Chris Lane, Jill Doherty and Harriet Jones are three art students who decided to set up their own gallery, TOandFOR, in an empty shop space in Archway, north London. One year later, we speak to Harriet (pictured above, left, with Jill) about book-binding workshops and crashing the Venice Biennale…
I had spent two years applying for admin jobs in art companies. Then I thought, why not do it myself? At first, we thought it could be a pop-up gallery. By chance, a very nice bloke said we could use his shop for free for 10 days. We kept pushing it forward, and forward, and we ended up being there for three months. These days, we rent a different shop space at 720 Holloway Road [pictured below].
We scraped through with donations. Some artists paid a contribution of about £5 to display their work. One artist, William Alexander, made a cardboard ice-cream van and distributed ice-cream sculptures to people. He’s now taken that exhibition to New York, and it’s getting a lot of kudos. It’s nice to think it had its genesis in good old Archway. He’s coming back to TOandFOR to build a Gondola out of cardboard. Local kids will help him. We’re going to test it on Regent’s Canal, and then it’s going to next year’s Venice Biennale as a guerrilla intervention, because we’re not invited.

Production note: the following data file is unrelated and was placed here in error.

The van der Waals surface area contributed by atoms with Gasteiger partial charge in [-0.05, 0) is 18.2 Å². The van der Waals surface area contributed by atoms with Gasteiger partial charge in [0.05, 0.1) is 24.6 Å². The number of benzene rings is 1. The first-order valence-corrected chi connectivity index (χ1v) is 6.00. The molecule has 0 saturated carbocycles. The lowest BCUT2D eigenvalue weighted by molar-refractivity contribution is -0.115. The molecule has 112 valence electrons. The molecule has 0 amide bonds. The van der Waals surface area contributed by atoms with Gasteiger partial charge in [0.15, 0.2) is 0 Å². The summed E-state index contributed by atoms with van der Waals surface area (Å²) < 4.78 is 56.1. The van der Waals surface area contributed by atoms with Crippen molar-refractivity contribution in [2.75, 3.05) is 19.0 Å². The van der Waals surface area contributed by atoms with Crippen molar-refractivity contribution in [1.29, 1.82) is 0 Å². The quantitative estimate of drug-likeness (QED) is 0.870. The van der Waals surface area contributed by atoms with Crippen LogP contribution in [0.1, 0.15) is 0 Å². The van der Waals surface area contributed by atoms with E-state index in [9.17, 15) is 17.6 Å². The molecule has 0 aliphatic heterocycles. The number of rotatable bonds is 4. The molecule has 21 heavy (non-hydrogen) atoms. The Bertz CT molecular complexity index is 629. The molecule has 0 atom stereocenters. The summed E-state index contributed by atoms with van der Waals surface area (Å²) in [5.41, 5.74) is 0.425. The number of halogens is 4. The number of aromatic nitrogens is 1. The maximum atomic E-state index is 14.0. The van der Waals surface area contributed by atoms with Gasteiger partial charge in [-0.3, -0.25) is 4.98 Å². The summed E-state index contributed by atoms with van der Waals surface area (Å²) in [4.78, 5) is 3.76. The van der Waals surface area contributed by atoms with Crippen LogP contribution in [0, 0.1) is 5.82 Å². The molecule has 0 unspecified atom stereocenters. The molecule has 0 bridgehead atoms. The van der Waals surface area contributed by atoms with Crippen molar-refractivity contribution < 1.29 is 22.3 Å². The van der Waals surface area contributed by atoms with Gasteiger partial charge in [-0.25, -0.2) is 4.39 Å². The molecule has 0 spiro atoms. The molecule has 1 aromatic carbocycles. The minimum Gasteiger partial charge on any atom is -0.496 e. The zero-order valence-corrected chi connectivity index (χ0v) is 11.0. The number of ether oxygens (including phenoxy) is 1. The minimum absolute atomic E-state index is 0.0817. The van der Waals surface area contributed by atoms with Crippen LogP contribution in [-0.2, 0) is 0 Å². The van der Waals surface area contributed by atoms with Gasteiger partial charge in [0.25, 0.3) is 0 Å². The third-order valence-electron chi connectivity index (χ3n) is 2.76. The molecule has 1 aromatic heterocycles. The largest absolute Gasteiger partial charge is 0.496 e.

The response has been amazing. The number of people coming in keeps increasing. We do workshops in book-binding, animation, paper-making, lino… It brings people who wouldn’t usually come to an exhibition. We theme the workshop around the show, so people become curious, start looking around.
On Saturday our workshop will make four characters out of found materials. Then we are going to put them up in unexpected places around Archway, like on top of bus stops. We’re hoping it will become a “thing”. Putting contemporary art somewhere unexpected encourages curiosity. I think that is the whole point of art.
After we held an exhibition for 10 local artists, we were granted £5000 funding. Although our kindly new landlord has given us a reduced rate, 90% of it goes on rent. It will be a struggle to get more. We’re going to sell badges and canvas bags, and we might start charging artists to display. But if we could do this without money, we would. If a premises and promotion could all be donated, we would take it. It’s all about using wasted space. We let other people use the gallery for rehearsals for theatre and things, to get the most out of it.
What we’re trying to do is quite ambitious. It’s hard work, and takes up a lot of time. But we all feel strongly that it’s worth it. A lot of galleries are set up for business reasons. We’ve set up to bring art to the community. It’s here to provide a platform for emerging artists and a place where they can meet each other, create an inviting gallery, and bring art where it’s currently lacking.
I think people should be taxed for art. I’d rather be taxed for art than for weapons. You would agree if you saw the difference that it makes. Funding should be increased, not cut. We’re doing this voluntarily; we are the “Big Society”, if you like. But if we don’t end up getting more funding, it is enough to have done this small intervention. We’ve shown that it is possible. For now, we’re safe.
Harriet Jones was talking to Naomi O’Leary.